Words and Photos by Ellen Zachos
R. glabra (a.k.a. smooth sumac) is native to about half of New Mexico’s counties.
New Mexico has several native species of edible sumac. Rhus trilobata (a.k.a three-leaf sumac) is native to most of the state and is a popular landscape plant, valued even more for its exceptional red fall foliage than for its tasty fruit. R. glabra (a.k.a. smooth sumac) is native to about half of New Mexico’s counties, and is also found as a feral and cultivated shrub throughout the state. R. lanceolata (a.k.a. prairie sumac) is native to Doña Ana and Eddy Counties, and the rare R. virens (a.k.a. evergreen sumac), is native to a few southern counties. All of these species produce edible, tart fruit.
Depending on the species and where you’re foraging, berries will ripen from June through September. Sumac fruit looks ripe long before its flavor is fully developed, so it’s important to taste the fruit periodically. You’ll know it’s ready to be harvested when a berry has a strong, lemony flavor. That flavor comes from a coating of malic acid (also found in apples, grapes, and plums). Timing is everything when it comes to harvesting sumac, because the acid is washed away by rain, so gather your sumac as soon as possible after the berries ripen. That can be tricky in New Mexico; in some parts of the state, sumac ripens smack dab in the middle of monsoon season.
Sumac berries are appreciated around the world for their tart flavor. In the Middle East, they’re used in za’atar, a spice mix that brightens up savory dishes. Closer to home, the traditional Diné dish chilchin is a pudding made with dried, ground sumac fruit.
I won’t lie to you—making your own ground sumac spice takes some time, but it’s not difficult and it’s definitely worthwhile. While you can buy R. coriaria (the European/Asian species) in stores, the flavors of our local sumacs are more intense, and the spice itself has a lighter, brighter color.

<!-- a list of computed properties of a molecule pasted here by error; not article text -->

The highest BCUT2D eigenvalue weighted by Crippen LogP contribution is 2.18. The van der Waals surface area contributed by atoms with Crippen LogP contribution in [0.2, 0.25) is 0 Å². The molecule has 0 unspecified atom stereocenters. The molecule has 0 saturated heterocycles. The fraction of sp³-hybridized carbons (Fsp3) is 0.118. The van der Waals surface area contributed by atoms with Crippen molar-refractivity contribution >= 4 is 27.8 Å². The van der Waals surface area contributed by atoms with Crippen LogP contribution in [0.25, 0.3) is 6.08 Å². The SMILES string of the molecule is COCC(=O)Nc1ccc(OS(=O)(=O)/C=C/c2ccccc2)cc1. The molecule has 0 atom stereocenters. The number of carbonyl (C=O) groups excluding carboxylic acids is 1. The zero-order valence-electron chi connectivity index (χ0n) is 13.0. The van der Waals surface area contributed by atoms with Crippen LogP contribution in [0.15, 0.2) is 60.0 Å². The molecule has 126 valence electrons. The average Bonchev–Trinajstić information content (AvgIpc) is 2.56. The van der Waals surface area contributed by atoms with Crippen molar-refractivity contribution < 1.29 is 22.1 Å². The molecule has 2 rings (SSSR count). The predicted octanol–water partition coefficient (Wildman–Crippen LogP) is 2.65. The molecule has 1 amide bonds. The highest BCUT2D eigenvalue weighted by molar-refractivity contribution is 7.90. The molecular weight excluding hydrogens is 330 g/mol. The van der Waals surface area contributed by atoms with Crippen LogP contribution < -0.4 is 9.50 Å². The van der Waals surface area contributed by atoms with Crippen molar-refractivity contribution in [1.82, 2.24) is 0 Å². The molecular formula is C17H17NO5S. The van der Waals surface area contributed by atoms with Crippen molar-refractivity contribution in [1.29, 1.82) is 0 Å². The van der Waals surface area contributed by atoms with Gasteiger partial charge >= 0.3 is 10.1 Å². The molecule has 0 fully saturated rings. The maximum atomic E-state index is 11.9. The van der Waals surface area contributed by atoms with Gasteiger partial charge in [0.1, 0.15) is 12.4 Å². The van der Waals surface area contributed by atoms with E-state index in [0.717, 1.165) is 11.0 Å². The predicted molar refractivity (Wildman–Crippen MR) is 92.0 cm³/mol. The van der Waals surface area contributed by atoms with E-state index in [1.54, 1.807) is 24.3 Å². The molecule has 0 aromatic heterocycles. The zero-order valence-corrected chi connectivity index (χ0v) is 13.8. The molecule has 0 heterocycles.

Once you’ve harvested your fruit, dry the clusters to preserve them. Use a dehydrator at 95 degrees Fahrenheit, or place the berries in a paper bag and hang it somewhere dark and dry for two to four weeks and let dry. After that, store them in a large glass jar for up to a year.
Here’s how to make your own sumac spice: Remove the dried berries from their stems and put them in a blender or spice grinder. Give them a few pulses. You’re not trying to pulverize the dried fruit; you just want to separate it from the large seeds, which can have a bitter flavor. Transfer the broken-up berries to a metal strainer and rub the fruit through the mesh with your fingers, leaving the seeds behind. Yes, it’s a little tedious, but you’ll be glad you did it when you’re enjoying that bright, tart flavor in the middle of winter. Add your sumac to dry rubs, pasta dishes, or salad dressings, or try this recipe for steamed sumac buns.
Steamed Sumac Buns
- 3/4 cup pancake mix
- 2 tablespoons dried ground sumac
- 1 egg beaten
- 1 tablespoon vegetable oil
- 3 tablespoons milk
- 3 tablespoons sugar
- Combine the egg, vegetable oil, milk, and sugar in a bowl. Add the pancake mix and sumac; stir to combine.
- Grease the muffin tin, and distribute the batter evenly among the cups. Place the tin in a large pan, and add enough water to come within a half-inch of the top of the tin. Cover, and turn the burner on to medium-high heat.
- Steam the buns for 12–15 minutes (from the time you turn on the burner), until they are round and puffy. The buns are ready when you can feel them bounce back from (but not stick to) the gentle push of your fingertip.
- Steamed sumac buns are best served warm. Leftovers can be reheated in a steamer or microwave.
Does the word “sumac” make you nervous? Does it conjure up images of itchy, red rashes? Are you worried that it’s poison? Fear not! Poison sumac (Toxicodendron vernix) is a completely different plant, and according to the USDA, poison sumac has never been reported in New Mexico. Why? Because poison sumac grows primarily in the eastern United States in wet, swampy soils. Even there, it’s a rare plant.
And here’s the most important thing: ripe poison sumac fruit is white, borne in clusters that emerge from leaf axils along the stem. Ripe, edible sumac fruit (Rhus spp.) is red, and produced in terminal clusters, only at the ends of branches. It’s easy to tell the difference between poison sumac fruit and edible sumac fruit at harvest time. If it’s red, go ahead. If it’s white, run in fright. (Okay, you don’t really have to run; just don’t touch it.)
When trying any new food, whether it’s foraged or store bought, try a small amount first, especially if you have food allergies. Sumac is in the plant family Anacardiaceae, which also includes mangoes and cashews. If you’re allergic to either of those foods, start slowly with sumac.